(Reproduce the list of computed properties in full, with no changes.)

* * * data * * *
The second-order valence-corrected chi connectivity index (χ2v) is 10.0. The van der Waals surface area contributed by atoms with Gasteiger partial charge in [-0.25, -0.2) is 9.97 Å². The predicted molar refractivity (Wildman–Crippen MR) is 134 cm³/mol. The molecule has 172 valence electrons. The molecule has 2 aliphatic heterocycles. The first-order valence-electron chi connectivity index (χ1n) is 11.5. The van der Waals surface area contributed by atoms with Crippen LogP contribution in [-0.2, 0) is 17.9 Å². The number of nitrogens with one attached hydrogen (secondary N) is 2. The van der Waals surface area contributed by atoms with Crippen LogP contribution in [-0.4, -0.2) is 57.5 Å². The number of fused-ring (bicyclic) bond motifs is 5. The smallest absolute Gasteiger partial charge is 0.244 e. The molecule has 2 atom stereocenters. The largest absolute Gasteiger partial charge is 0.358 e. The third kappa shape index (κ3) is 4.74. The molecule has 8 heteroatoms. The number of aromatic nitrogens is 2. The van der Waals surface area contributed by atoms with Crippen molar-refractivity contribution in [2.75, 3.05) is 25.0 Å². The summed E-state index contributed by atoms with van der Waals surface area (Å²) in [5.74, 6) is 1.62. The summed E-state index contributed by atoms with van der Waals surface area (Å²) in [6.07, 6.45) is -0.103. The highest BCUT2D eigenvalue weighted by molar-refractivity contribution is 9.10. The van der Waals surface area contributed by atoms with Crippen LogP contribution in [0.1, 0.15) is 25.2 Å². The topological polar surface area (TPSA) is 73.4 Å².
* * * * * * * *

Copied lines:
The second-order valence-corrected chi connectivity index (χ2v) is 10.0. The van der Waals surface area contributed by atoms with Gasteiger partial charge in [-0.25, -0.2) is 9.97 Å². The predicted molar refractivity (Wildman–Crippen MR) is 134 cm³/mol. The molecule has 172 valence electrons. The molecule has 2 aliphatic heterocycles. The first-order valence-electron chi connectivity index (χ1n) is 11.5. The van der Waals surface area contributed by atoms with Crippen LogP contribution in [-0.2, 0) is 17.9 Å². The number of nitrogens with one attached hydrogen (secondary N) is 2. The van der Waals surface area contributed by atoms with Crippen LogP contribution in [-0.4, -0.2) is 57.5 Å². The number of fused-ring (bicyclic) bond motifs is 5. The smallest absolute Gasteiger partial charge is 0.244 e. The molecule has 2 atom stereocenters. The largest absolute Gasteiger partial charge is 0.358 e. The third kappa shape index (κ3) is 4.74. The molecule has 8 heteroatoms. The number of aromatic nitrogens is 2. The van der Waals surface area contributed by atoms with Crippen molar-refractivity contribution in [2.75, 3.05) is 25.0 Å². The summed E-state index contributed by atoms with van der Waals surface area (Å²) in [5.74, 6) is 1.62. The summed E-state index contributed by atoms with van der Waals surface area (Å²) in [6.07, 6.45) is -0.103. The highest BCUT2D eigenvalue weighted by molar-refractivity contribution is 9.10. The van der Waals surface area contributed by atoms with Crippen LogP contribution in [0.1, 0.15) is 25.2 Å². The topological polar surface area (TPSA) is 73.4 Å².